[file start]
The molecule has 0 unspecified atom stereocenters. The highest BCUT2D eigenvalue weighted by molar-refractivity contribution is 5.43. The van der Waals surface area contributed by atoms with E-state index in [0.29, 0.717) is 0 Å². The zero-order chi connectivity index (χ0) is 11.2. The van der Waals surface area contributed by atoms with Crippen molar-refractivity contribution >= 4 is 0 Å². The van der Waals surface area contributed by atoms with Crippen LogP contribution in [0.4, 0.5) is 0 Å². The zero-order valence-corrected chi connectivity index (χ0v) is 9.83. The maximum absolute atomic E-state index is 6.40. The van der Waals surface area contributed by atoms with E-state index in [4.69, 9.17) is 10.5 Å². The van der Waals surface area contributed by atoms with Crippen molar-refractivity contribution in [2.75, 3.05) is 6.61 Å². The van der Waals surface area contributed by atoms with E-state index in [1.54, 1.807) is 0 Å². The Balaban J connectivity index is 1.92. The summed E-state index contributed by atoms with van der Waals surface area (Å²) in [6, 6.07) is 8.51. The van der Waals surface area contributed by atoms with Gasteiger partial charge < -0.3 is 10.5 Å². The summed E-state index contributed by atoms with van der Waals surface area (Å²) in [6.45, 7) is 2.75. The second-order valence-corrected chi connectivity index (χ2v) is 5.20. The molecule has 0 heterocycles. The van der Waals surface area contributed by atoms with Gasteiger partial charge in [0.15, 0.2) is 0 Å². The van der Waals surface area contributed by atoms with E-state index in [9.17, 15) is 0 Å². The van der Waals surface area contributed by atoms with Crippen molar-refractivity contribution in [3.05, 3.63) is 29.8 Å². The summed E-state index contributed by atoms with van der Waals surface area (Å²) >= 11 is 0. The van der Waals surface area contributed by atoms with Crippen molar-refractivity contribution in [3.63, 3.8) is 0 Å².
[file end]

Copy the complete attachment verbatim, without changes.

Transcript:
The molecule has 0 unspecified atom stereocenters. The highest BCUT2D eigenvalue weighted by molar-refractivity contribution is 5.43. The van der Waals surface area contributed by atoms with E-state index in [0.29, 0.717) is 0 Å². The zero-order chi connectivity index (χ0) is 11.2. The van der Waals surface area contributed by atoms with Crippen molar-refractivity contribution >= 4 is 0 Å². The van der Waals surface area contributed by atoms with Crippen LogP contribution in [0.4, 0.5) is 0 Å². The zero-order valence-corrected chi connectivity index (χ0v) is 9.83. The maximum absolute atomic E-state index is 6.40. The van der Waals surface area contributed by atoms with E-state index in [4.69, 9.17) is 10.5 Å². The van der Waals surface area contributed by atoms with Crippen molar-refractivity contribution in [2.75, 3.05) is 6.61 Å². The van der Waals surface area contributed by atoms with E-state index in [1.54, 1.807) is 0 Å². The Balaban J connectivity index is 1.92. The summed E-state index contributed by atoms with van der Waals surface area (Å²) in [6, 6.07) is 8.51. The van der Waals surface area contributed by atoms with Gasteiger partial charge < -0.3 is 10.5 Å². The summed E-state index contributed by atoms with van der Waals surface area (Å²) in [6.45, 7) is 2.75. The second-order valence-corrected chi connectivity index (χ2v) is 5.20. The molecule has 0 heterocycles. The van der Waals surface area contributed by atoms with Gasteiger partial charge in [0.15, 0.2) is 0 Å². The van der Waals surface area contributed by atoms with E-state index in [9.17, 15) is 0 Å². The van der Waals surface area contributed by atoms with Crippen molar-refractivity contribution in [3.05, 3.63) is 29.8 Å². The summed E-state index contributed by atoms with van der Waals surface area (Å²) >= 11 is 0. The van der Waals surface area contributed by atoms with Crippen molar-refractivity contribution in [3.63, 3.8) is 0 Å².